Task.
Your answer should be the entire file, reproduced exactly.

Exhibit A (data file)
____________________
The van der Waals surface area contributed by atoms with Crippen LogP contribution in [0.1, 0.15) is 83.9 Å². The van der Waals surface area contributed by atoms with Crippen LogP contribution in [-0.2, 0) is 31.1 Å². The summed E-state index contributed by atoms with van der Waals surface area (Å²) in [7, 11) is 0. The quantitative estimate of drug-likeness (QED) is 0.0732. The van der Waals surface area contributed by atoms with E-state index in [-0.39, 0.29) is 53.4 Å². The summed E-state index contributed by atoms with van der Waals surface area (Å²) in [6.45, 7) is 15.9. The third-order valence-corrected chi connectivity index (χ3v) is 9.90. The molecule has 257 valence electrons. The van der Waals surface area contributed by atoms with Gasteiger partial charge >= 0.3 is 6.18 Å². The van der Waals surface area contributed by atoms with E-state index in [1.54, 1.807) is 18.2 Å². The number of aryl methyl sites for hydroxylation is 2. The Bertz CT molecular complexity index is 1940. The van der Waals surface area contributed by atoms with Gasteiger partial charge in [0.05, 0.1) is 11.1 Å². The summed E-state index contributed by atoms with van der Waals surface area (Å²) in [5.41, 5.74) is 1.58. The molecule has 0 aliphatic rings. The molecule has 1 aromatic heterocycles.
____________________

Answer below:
The van der Waals surface area contributed by atoms with Crippen LogP contribution in [0.1, 0.15) is 83.9 Å². The van der Waals surface area contributed by atoms with Crippen LogP contribution in [-0.2, 0) is 31.1 Å². The summed E-state index contributed by atoms with van der Waals surface area (Å²) in [7, 11) is 0. The quantitative estimate of drug-likeness (QED) is 0.0732. The van der Waals surface area contributed by atoms with E-state index in [-0.39, 0.29) is 53.4 Å². The summed E-state index contributed by atoms with van der Waals surface area (Å²) in [6.45, 7) is 15.9. The third-order valence-corrected chi connectivity index (χ3v) is 9.90. The molecule has 257 valence electrons. The van der Waals surface area contributed by atoms with Gasteiger partial charge >= 0.3 is 6.18 Å². The van der Waals surface area contributed by atoms with E-state index in [1.54, 1.807) is 18.2 Å². The number of aryl methyl sites for hydroxylation is 2. The Bertz CT molecular complexity index is 1940. The van der Waals surface area contributed by atoms with Gasteiger partial charge in [0.05, 0.1) is 11.1 Å². The summed E-state index contributed by atoms with van der Waals surface area (Å²) in [5.41, 5.74) is 1.58. The molecule has 0 aliphatic rings. The molecule has 1 aromatic heterocycles.